Below that is one of the Siberian cave lion cubs, resting on a block of ice.
In the photo at the bottom of this post, a scientist takes off one of his gloves and sticks his finger in the cub's mouth. His actions may strike us as a bit casual and unscientific, though there is some research happening here: by feeling for the nubs of baby teeth in the cub's gums, he was able to estimate its age as approximately two weeks. These same scientists have announced their intention to clone these cubs, in hopes of bringing back the extinct species. We'll keep you posted.
art by Mauricio Arton; middle and bottom
(Image credits: top
Feb 28, 2016
This just in: Leonardo DiCaprio has won the first and only Northeastern Siberian Academy Award for best friend of Russia and especially Russia's far northern peoples. His film The Revenant, about survival and revenge in a snowy wilderness, struck a chord with audiences in Yakutia, the Sakha Republic, "the largest and most northern region in the Russian Federation," where admirers contributed their own family silver and gold to honor DiCaprio. They want him to come to Siberia and accept their Oscar statuette in person.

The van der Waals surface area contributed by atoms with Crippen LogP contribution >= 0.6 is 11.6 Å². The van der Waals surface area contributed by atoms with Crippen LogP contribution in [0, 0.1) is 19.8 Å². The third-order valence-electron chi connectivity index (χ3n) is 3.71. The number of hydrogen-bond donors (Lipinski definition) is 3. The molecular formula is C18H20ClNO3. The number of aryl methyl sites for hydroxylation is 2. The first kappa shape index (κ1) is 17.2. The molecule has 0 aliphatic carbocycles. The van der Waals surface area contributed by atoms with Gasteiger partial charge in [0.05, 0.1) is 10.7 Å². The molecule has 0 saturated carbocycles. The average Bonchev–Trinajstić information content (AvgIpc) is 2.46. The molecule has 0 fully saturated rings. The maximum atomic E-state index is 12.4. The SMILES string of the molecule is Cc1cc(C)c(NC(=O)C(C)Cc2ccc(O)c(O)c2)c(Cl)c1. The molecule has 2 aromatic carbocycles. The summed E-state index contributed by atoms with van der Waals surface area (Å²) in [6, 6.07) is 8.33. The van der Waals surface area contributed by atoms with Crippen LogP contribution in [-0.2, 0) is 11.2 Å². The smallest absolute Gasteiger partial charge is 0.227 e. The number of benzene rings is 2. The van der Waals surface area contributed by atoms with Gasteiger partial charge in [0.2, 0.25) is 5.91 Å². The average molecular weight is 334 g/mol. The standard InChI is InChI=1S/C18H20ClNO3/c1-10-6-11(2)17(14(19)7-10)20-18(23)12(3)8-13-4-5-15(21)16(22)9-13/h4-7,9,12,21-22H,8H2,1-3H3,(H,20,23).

The Yakutian statuette, which is two centimeters shorter than the Hollywood version, is cast of silver and gold melted down from jewelry donated by Siberian DiCaprio fans. The face of the statue has pronounced Asiatic features, in acknowledgment of Siberia's indigeous peoples; when DiCaprio accepted his 2016 Golden Globe award, he dedicated it to First Nations peoples and indigenous communities–"that is, to us, the people of the Far North of Russia," says Tatiana Egarova, who organized the campaign.
According to Egarova, more than 100 Yakutian women donated their jewelry for the statuette; some of them, she said, broke off pieces from what they donated so they could hold onto keepsakes reminding them of DiCaprio. There is a bit of evidence that the warm feelings may extend both ways: in 2010, DiCaprio met with Vladimir Putin in St. Petersburg at a conference on the endangered Siberian tiger, and in 2012, he wrote an appreciation of his Russian grandmother, Yelena Smirnova, who came from the Urals city of Perm. "To me," he said, "she was the embodiment of inner strength and integrity."
The Siberian Oscar figurine is holding a gold choron, a Yakutian ritual cup signifying peace, harmony, spiritual unity, and good intentions.
Mar 31, 2018
A camel is the beast of choice for hauling shepherds on their sled across the steppes of southern Siberia, near the Mongolian border.
An estimated two million of the two-humped Bactrian camels live today throughout central Asia, most of them domesticated for work as pack animals, a job they've been doing since ancient times. Like their one-humped cousins in north Africa and the Middle East, Bactrian camels are drought-tolerant; they can also survive extreme cold and high altitude.
The shepherds riding in the sled are from the Russian Republic of Tuva, where they tend a flock of sheep and goats that must travel long distances to find good pasturage throughout the year.
Republic of Tuva
(Image credit: Ilya Naymushin for Reuters)